LINGUIST List 6.1302

Fri Sep 22 1995

Sum: Languages with no between-word delimiters (final sum)

Editor for this issue: Ann Dizdar <>


  1. Hideo Fujii, Final SUM/Q: languages with no between-word delimiters

Message 1: Final SUM/Q: languages with no between-word delimiters

Date: Fri, 22 Sep 1995 08:52:51 Final SUM/Q: languages with no between-word delimiters
From: Hideo Fujii <>
Subject: Final SUM/Q: languages with no between-word delimiters


Thank you very much for sending a lot of valuable information. This is
the final summary about the languages which don't have delimiters between
'words'. I am tempted to send all comments, but I give up because of the
troublesome amount. And also, I eliminated the languages which do have
delimiters [YES group] as the same reason. If you are interested in keeping
it at your hand, please consult the previous summary (LINGUIST VOL-6-1269).
To update as I did, you can just 1) remove Flemish, 2)add West-Frisian
(according to Henk Wolf. Thank you.) to [YES]:Latin/Greek variations; and
3) move Turkish, Kazakh(??), Azerbaijani(??), Uzbek(??), Kirghiz(??) and
Turkmen(??) feom [YES] to [Partly NO]. Here, (??) indicates a "closely akin"
language to Turkish which produces VERY long words by agglutination and
no space inside it (also by Henk Wolf).

I don't have any definite conclusions, but following are observed:

 1) Delimiter-less languages are minority in the world languages.
 Especially [Yes] group are very rare. There are only 3 languages
 (Chinese, Japanese Tibettan) - 2% of 158 languages. If we include
 [Partly NO] group (like many indian languages), they are 6% of
 total 158 languages. ["(?)" is counted as 0.5].
 (Chinese, Japanese & Tibettan, all three have script to write
 (traditionally) in Up-to-Down direction, but they do so even now with
 some extent. This may be a factor of this result, but I'm not

 2) There is NO strong correlation between delimiter-less-ness and
 language typology: We can observe various types of languages
 in [YES]/[Partly NO] group, e.g., agglutinating (Japanese, Tamil,
 Turkish, etc.), isolating (Chinese), and inflectional (Sanskrit, etc.).
 (How about the polisynthetic??)
 Also, a language type can be observed in both [YES] and [(Partly)NO],
 such as sanskrit([Prtly NO]) and Russian([YES]) for inflecting.
 Between [NO] and [YES] (or at least [Partly NO]), the same holds
 for agglutinating and isolating. For example, Chinese[NO] and
 Vietnamese[YES]; Japanese[NO] and Hungalian[YES] (or Tamil[Partly NO]).

 3) So, it is NOT quite right to say (and often I listened) that
 "the language L does not have a space between words because
 L is agglutinating."

 4) Latin/Greek and Cyrillic-based languages are big majority
 (70% in our list; 54% Latin/Greek, 16% Cyrillic), and they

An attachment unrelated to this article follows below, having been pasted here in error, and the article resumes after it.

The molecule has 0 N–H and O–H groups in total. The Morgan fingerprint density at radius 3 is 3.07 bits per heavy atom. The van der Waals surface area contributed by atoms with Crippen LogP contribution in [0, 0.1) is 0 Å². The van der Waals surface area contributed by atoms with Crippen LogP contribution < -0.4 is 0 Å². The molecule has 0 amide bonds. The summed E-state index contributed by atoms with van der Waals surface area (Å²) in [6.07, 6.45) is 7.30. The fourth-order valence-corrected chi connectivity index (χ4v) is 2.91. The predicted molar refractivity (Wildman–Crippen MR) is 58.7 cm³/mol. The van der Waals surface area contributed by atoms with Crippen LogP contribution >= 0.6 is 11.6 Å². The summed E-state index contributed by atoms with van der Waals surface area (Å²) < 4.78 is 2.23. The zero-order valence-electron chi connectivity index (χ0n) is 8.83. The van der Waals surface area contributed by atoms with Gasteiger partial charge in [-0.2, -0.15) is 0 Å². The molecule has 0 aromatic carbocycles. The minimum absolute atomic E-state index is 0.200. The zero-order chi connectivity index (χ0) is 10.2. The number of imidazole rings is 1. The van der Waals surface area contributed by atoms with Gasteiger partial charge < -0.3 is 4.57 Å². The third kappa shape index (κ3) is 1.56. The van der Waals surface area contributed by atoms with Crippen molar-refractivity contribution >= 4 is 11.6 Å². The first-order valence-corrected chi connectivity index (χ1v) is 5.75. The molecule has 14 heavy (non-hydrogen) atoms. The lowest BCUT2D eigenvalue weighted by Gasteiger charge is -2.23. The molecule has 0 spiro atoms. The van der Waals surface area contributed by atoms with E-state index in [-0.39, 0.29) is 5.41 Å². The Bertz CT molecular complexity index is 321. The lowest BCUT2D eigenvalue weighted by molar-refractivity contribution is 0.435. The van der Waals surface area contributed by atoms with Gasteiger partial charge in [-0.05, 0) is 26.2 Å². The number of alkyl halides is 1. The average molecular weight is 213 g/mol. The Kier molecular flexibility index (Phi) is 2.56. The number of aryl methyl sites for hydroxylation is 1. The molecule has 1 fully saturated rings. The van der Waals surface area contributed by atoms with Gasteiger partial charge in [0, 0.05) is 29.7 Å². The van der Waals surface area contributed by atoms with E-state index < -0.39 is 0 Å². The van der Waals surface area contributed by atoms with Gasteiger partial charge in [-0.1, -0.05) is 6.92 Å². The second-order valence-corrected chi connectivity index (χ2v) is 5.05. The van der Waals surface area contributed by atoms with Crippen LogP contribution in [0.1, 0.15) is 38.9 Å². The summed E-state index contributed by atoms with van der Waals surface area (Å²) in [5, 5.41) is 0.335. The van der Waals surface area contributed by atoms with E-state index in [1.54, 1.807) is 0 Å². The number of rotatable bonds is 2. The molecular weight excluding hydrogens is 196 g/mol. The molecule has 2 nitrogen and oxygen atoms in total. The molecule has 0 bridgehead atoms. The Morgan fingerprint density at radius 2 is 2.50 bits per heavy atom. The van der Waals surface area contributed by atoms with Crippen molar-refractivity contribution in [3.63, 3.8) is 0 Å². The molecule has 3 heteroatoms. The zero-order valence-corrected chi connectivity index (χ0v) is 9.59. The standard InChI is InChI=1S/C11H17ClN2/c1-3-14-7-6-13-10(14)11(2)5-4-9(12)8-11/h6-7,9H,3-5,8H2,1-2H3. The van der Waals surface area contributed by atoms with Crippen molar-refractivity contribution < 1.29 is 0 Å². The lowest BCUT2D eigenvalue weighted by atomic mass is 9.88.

have space as a delimiter between words. It seems no exceptions
 in modern languages. (But many exceptions in classic/medival languages.)

Several people suggested that some languages have 'moderately' long
(verbal/nominal) compounds (e.g. German, Dutch, West-Frisian, etc.)
(vs. above languages with VERY long words).
I am not sure that these compounds are non-lexical, i.e., productive and
semantically transparent (i.e., syntactic compounds).

Could someone tell me if these German etc. have prominently syntactic compounds
to make the word "pretty long"? Or, are they mostly lexical compounds?
Also, if you know some other languages in our list have this (i.e., syntax
compounds are prominent) property, please just send the name of the language.
I will make and post a summary of this new question as a different topic again.

We have still many (?)-items in our list. So, if you are knowledgeable
about these, please let me know (I will wait for in a long run...). I will
send an addendum to this summary some time later.

Finally, I want to express my sincere gratitude to our (37) contributers
to compose this final summary. The name of contributers are listed at
the end of this summary. (I hope I didn't miss any name. If it happens,
I sincerely apologize.)

Hideo Fujii
University of Massachusetts
 at Amherst

SUMMARY: Languages Without Delimiters Between 'Words'
(in total 158 languages)
Q: Does the language have word-boundary delimiters?
 A.[NO]:(3) Chinese, Japanese, Tibetan

 B.[Partly NO -Words delimited, but need analysis to reach lexical level]:(14)
	 Latin/Greek Variations:
	 Turkish, Turkmen(*2*)(??), Uzbek(*2*)(??)
 Azerbaijani(??), Kazakh(??), Kirghiz(??)
	 Devanagari Variations:
	 Burmese, Khmer, Lao(?), Sanskrit, Thai
	 Kannada(?), Malayalam(?), Tamil

 C.[Vertually YES - Easily distinguishable by character form]: (10)
 Arabic Variations: (10)
 D.[YES]: (131)
 Latin/Greek Variations: (86)
 Cyrillic Variations: (25)
 Hebrew Variations: ( 3)
 Devangari Variations: ( 8)
 Others: ( 9)

*1* Kurdish also uses Cyrllic, Roman and Armenian.
*2* Moldavian, Turkmen, Uzbek, Mongolian used (or still is using) Cyrillic
 until recently.

List of Contributers
Shanley Allen <>
the Babesther <>
Rita Bhandari <>
Doug Cooper <>
Peter Daniels <>
Boris Fridman Mintz <>
Stefan Frisch <>
Hideo Fujii <>
Keith Goeringer <>
Henry Groover <>
Mark Hansell-Mai Hansheng <>
Susantha Herath <>
Matthew Hurst <>
Hiroaki Kitano <>
Wolfram Kahl <>
Jee Eun Kim <>
Wenchao Li <>
Stuart Luppescu <>
Greg Lyons <>
Duncan MacGregor <>
Stavros Macrakis <>
James Magnuson <>
Mark A. Mandel <>
Alec McAllister <>
Philippe Mennecier <>
Nicholas Ostler <>
Peter Paul <>
Gnani Perinpanayagam <>
Ellen F. Prince <>
Steve Seegmiller <>
Dan I. Slobin <slobincogsci.Berkeley.EDU>
Achim Stenzel <>
Jan-Olof Svantesson <>
Joseph Tomei <>
Shravan Vasishth <>
Allan C Wechsler <>
Henk Wolf <>
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